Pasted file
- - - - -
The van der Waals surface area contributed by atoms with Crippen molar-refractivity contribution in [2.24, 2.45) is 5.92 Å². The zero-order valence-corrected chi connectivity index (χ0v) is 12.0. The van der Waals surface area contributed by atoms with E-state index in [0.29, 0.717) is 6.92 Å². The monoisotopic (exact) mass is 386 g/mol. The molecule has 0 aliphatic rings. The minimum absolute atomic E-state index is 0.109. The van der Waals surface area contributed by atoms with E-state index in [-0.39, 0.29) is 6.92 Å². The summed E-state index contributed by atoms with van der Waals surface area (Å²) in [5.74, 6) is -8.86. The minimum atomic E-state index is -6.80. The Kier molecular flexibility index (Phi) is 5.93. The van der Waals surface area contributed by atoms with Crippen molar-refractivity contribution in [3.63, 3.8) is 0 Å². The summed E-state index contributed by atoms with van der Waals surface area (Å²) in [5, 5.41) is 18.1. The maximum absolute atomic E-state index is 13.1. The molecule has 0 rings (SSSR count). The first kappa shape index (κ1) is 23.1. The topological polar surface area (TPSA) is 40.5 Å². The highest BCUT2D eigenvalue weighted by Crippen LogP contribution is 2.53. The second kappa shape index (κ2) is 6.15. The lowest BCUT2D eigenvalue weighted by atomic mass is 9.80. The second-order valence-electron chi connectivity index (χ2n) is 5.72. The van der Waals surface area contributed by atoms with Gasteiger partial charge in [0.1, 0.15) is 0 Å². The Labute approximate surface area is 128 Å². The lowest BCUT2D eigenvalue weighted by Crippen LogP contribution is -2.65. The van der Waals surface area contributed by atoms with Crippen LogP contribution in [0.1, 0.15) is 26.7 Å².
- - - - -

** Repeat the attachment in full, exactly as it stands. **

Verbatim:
The van der Waals surface area contributed by atoms with Crippen molar-refractivity contribution in [2.24, 2.45) is 5.92 Å². The zero-order valence-corrected chi connectivity index (χ0v) is 12.0. The van der Waals surface area contributed by atoms with E-state index in [0.29, 0.717) is 6.92 Å². The monoisotopic (exact) mass is 386 g/mol. The molecule has 0 aliphatic rings. The minimum absolute atomic E-state index is 0.109. The van der Waals surface area contributed by atoms with E-state index in [-0.39, 0.29) is 6.92 Å². The summed E-state index contributed by atoms with van der Waals surface area (Å²) in [5.74, 6) is -8.86. The minimum atomic E-state index is -6.80. The Kier molecular flexibility index (Phi) is 5.93. The van der Waals surface area contributed by atoms with Crippen molar-refractivity contribution in [3.63, 3.8) is 0 Å². The summed E-state index contributed by atoms with van der Waals surface area (Å²) in [5, 5.41) is 18.1. The maximum absolute atomic E-state index is 13.1. The molecule has 0 rings (SSSR count). The first kappa shape index (κ1) is 23.1. The topological polar surface area (TPSA) is 40.5 Å². The highest BCUT2D eigenvalue weighted by Crippen LogP contribution is 2.53. The second kappa shape index (κ2) is 6.15. The lowest BCUT2D eigenvalue weighted by atomic mass is 9.80. The second-order valence-electron chi connectivity index (χ2n) is 5.72. The van der Waals surface area contributed by atoms with Gasteiger partial charge in [0.1, 0.15) is 0 Å². The Labute approximate surface area is 128 Å². The lowest BCUT2D eigenvalue weighted by Crippen LogP contribution is -2.65. The van der Waals surface area contributed by atoms with Crippen LogP contribution in [0.1, 0.15) is 26.7 Å².